Most lancet holders, including Genteel, drive their lancet bases forward on a straight track or rail. Therefore, the larger the off-angle at which the lancet needle protrudes from its base, the more off angle the needle will go into the skin with a slashing rather than poking motion. The slashing is caused by the needle as it starts to penetrate the harder, drier outer layer of the skin. This drier layer bends the needle back, like a diver’s bounce on a diving board. Once the needle get through this dry outer layer into the soft inner skin tissue, the needle’s springiness causes it to slash back toward straight. This slashing action has two serious disadvantages. First, it makes a bigger than necessary hole in the skin. In fact, only a 10° off angle bend, barely visible to the naked eye, can make a hole twice as large as that same lancet if the needle came out straight. Second, the slashing action makes the walls of the lanced hole porous, so that blood can leak out sideways, especially if the lance site is squeezed, which, in turn, leads to bruising.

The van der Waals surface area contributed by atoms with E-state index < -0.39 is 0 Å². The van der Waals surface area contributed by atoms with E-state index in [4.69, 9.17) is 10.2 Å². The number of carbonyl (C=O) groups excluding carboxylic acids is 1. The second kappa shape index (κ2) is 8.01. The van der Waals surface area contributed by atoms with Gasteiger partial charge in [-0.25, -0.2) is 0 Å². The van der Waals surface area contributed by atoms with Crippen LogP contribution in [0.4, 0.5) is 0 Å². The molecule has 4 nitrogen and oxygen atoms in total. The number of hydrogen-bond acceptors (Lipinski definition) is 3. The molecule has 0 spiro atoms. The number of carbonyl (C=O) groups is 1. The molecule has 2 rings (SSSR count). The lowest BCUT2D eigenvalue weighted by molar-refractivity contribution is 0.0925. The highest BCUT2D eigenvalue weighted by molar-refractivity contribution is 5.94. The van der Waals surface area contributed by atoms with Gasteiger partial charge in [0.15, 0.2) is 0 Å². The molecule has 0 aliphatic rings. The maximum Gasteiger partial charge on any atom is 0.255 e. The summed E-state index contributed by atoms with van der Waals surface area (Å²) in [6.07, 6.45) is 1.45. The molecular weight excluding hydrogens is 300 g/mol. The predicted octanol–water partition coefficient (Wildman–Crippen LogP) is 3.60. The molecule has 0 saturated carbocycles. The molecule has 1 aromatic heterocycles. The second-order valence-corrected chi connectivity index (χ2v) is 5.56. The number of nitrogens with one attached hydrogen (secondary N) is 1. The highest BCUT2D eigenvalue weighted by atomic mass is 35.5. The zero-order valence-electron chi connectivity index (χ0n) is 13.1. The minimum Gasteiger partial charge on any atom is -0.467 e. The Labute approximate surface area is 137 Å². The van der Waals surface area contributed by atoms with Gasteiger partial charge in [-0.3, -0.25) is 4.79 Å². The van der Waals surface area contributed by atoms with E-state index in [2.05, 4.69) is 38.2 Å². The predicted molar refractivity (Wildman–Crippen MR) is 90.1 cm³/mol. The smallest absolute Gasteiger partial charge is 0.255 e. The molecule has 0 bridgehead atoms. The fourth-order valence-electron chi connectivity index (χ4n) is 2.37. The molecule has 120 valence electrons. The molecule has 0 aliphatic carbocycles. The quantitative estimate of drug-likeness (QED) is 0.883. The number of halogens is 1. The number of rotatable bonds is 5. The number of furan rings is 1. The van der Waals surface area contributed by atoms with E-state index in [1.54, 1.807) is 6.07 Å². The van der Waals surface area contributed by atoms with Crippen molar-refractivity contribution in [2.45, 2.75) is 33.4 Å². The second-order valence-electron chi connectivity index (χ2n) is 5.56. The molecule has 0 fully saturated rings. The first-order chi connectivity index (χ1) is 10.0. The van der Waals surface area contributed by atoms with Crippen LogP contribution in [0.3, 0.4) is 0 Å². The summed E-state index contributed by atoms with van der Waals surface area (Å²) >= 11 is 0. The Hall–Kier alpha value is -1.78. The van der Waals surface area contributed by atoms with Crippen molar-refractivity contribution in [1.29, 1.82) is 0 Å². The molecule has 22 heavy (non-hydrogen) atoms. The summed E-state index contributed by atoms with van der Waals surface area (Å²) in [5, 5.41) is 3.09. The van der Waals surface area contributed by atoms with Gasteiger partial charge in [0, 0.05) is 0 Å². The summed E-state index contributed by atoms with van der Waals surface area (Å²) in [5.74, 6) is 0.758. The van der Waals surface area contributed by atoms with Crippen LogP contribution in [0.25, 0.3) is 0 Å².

4. How easily the needle can be bent

In the process of removing the safety cap from the lancet, it is possible for the user to inadvertently pull the cap off at an angle, which, in turn, could bend the needle to an angle. The effect of a bent needle is discussed in 3) above. The better quality the needle, the more ridged it is, and the less likely it will bend.


When a safety cap is pulled off the lancet, the user must be careful to pull it off straight. If attention is not paid, there is a likelihood the safety cap will be removed at an angle, leaving the needle bent, and with all the problems described above and below. If one is paying attention, the task is not difficult. At Genteel’s labs, there would sometimes be unexplained pain and bruising to subjects testing themselves. After checking the lancet under a microscope, it was found that the needle had been bent during safety cap removal. As soon as the users were alerted about being careful during safety cap removal, these issues ceased.